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When looking for information on nearly anything and everything, the first place the majority of people turn to is Google. The thing is, there are so many results when we input a Google search that it can sometimes be a challenge to find what exactly you’re looking for. Luckily, there are a number of tips and tricks you can employ to make finding what you need far easier. Here are seven:
Oftentimes, we are looking for an article, words, page, or even image from one site. If you simply search for it on Google, you may find the site right away, but you will also see results from other sites. To narrow down the results a little, try using the search operator site:.
When using site: followed by a web address in the search bar (without a space), Google shows results for that site at the top of the results list. So, if you are looking for an article that has the keywords: ‘cloud technology’ on CNN, you can enter: site:cnn.com cloud technology.
If you are looking for a specific webpage, but don’t know the site it is on, you can use the operator: intitle: followed by keywords. This tells Search to look for webpages that contain the keywords in the title.
For example, if you are looking for a webpage that has the title: five cloud tips, you can search for it by entering: intitle: five cloud tips. Note, be sure to add a space between the operator and the keywords/titles.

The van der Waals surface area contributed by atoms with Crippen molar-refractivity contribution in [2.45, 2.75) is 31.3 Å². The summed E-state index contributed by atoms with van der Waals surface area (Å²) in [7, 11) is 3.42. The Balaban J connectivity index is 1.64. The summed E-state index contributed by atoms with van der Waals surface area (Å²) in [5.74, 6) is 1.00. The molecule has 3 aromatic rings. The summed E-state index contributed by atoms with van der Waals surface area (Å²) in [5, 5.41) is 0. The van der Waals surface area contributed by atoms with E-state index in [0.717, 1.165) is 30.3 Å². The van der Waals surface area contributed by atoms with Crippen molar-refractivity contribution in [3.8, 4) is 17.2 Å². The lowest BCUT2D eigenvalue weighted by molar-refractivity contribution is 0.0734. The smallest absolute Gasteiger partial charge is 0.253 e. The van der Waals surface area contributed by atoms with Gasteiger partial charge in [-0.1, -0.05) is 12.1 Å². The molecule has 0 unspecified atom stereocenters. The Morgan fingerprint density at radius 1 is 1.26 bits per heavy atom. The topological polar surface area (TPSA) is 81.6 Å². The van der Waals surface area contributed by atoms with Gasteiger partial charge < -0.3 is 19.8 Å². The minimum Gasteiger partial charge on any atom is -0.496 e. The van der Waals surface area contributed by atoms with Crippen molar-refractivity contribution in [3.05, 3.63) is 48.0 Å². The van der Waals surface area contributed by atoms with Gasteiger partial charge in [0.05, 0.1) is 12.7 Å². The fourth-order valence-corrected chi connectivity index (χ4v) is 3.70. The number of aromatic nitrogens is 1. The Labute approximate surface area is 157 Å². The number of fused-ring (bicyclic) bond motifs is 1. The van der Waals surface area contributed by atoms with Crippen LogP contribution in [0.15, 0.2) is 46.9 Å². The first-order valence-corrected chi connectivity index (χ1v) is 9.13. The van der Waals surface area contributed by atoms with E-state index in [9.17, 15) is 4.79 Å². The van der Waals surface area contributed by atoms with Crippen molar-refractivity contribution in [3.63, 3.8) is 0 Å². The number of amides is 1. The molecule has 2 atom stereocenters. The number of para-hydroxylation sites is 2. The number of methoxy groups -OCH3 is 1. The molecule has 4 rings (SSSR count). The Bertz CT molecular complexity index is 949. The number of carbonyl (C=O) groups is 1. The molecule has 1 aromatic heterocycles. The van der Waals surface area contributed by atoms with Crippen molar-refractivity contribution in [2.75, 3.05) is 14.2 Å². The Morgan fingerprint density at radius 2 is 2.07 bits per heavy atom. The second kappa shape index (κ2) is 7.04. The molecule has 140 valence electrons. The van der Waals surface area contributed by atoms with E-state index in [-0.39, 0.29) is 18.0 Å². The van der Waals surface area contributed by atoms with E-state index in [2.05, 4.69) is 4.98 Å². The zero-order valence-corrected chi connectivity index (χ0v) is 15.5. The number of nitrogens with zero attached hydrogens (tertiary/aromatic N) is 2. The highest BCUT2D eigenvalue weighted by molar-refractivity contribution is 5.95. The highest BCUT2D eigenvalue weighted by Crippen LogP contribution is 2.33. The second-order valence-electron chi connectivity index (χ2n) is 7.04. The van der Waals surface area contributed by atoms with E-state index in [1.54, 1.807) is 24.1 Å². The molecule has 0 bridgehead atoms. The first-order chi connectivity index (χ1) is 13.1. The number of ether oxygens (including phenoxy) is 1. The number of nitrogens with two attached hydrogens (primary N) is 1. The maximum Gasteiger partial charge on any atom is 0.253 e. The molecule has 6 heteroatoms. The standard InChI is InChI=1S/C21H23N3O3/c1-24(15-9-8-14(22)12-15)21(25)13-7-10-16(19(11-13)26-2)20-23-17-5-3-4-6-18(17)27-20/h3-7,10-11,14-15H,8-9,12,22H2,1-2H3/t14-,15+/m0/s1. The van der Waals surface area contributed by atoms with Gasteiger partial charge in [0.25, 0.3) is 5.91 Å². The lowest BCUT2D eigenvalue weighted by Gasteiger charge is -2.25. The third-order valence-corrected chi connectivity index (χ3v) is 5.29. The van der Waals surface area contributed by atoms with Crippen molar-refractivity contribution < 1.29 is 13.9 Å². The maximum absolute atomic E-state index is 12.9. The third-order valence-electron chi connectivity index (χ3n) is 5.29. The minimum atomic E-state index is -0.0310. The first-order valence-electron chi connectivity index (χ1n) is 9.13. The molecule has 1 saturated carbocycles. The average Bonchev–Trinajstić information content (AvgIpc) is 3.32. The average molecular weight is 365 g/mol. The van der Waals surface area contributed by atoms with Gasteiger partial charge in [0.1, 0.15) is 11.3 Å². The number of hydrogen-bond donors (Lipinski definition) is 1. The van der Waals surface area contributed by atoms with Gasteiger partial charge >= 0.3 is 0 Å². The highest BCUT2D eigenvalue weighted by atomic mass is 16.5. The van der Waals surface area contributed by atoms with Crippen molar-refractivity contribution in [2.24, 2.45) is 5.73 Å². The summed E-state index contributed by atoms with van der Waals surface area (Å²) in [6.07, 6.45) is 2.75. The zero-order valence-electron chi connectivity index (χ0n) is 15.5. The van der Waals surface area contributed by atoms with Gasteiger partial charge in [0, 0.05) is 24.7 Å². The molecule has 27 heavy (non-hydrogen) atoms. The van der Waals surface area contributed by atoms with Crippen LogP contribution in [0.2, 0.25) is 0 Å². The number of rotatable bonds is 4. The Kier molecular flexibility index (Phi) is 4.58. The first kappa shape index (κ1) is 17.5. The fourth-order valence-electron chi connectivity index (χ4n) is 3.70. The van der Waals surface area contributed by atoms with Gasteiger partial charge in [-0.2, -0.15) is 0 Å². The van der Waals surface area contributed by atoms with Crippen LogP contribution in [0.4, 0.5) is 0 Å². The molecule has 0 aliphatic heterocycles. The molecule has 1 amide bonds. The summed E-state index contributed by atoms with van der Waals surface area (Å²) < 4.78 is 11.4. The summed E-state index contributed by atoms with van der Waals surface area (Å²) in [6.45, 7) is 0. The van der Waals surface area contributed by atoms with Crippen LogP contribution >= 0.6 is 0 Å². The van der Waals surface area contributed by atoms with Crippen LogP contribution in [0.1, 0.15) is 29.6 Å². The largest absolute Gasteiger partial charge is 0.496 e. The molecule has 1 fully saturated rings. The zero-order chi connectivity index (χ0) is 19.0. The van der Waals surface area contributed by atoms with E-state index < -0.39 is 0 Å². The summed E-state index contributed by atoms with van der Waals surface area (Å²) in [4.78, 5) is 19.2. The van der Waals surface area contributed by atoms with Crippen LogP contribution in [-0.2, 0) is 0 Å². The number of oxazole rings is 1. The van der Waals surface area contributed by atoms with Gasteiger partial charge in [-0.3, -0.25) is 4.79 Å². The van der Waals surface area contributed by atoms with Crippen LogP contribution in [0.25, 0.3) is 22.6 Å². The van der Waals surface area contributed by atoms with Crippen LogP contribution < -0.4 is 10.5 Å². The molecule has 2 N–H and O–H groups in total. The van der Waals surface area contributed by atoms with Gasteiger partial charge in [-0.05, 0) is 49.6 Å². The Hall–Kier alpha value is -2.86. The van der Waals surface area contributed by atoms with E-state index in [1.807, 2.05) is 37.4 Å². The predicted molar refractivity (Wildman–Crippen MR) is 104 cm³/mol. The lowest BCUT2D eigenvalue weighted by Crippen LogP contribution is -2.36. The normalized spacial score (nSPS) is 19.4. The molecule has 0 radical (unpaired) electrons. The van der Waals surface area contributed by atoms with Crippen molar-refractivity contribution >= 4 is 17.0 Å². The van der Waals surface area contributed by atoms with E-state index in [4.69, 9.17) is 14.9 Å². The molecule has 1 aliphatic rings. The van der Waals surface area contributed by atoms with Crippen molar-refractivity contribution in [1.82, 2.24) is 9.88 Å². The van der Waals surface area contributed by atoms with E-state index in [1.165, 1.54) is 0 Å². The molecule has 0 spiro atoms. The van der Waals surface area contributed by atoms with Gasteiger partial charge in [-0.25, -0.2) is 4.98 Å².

Using an OR operator between two keywords tells Search to show results for both of the keywords at the same time. This can be useful for when you are looking to quickly compare two different ideas or topics.
The key to making this operator work is to make sure that OR (in capital letters) is between the two terms you are looking for, and separated by a space on both sides.
With many Google searches you will often see results for local businesses with a presence on Google first, or results related to your local area. While these can be useful, when you are looking for non-local results, it can take time to sort through these findings.
If you see that there are a number of results with keywords or terms that you are not interested in, then put a – (minus) in front of the term (without a space) e.g., -term, and Search will not show results containing that word.
One of the key components of successful SEO (Search Engine Optimization) is link building – the concept of increasing links to and from your site. With Search’s various updates, Google is constantly changing the way sites are ranked and displayed in results. Businesses with websites need to ensure that the links they are using to direct to other content, or to bring people into their site are legitimate.
One quick way to see who links to your site is to use the Search operator: link:site.com. Simply enter link:yoursite.com, and Google will display results for all other sites and content that contain links to your site.
Looking for something where you know the first and last part of say the name, title, sentence, etc? You can use the Search operator * to help. The * (asterix) functions as what is called a wildcard, or unknown, operator. When used, it tells Search that you don’t know the words that are missing, and that you want Search to try and fill in the results.
The way Search works is that when a set of keywords are entered with spaces, Search will return results that contain the words either separately or together in any order. If you know exactly what you are looking for, you can add double quotes (“) around the terms.
By using double quotes, Google will show results that only contain those exact words, in that order. While this is useful, longer sentences in quotes will return fewer results, so if you aren’t finding what you are looking for, try reducing the number of words inside the quotes.
If you are looking to learn more about Google Search, contact us today to see how we can help.
Published on 9th July 2014 by Jeanne DeWitt.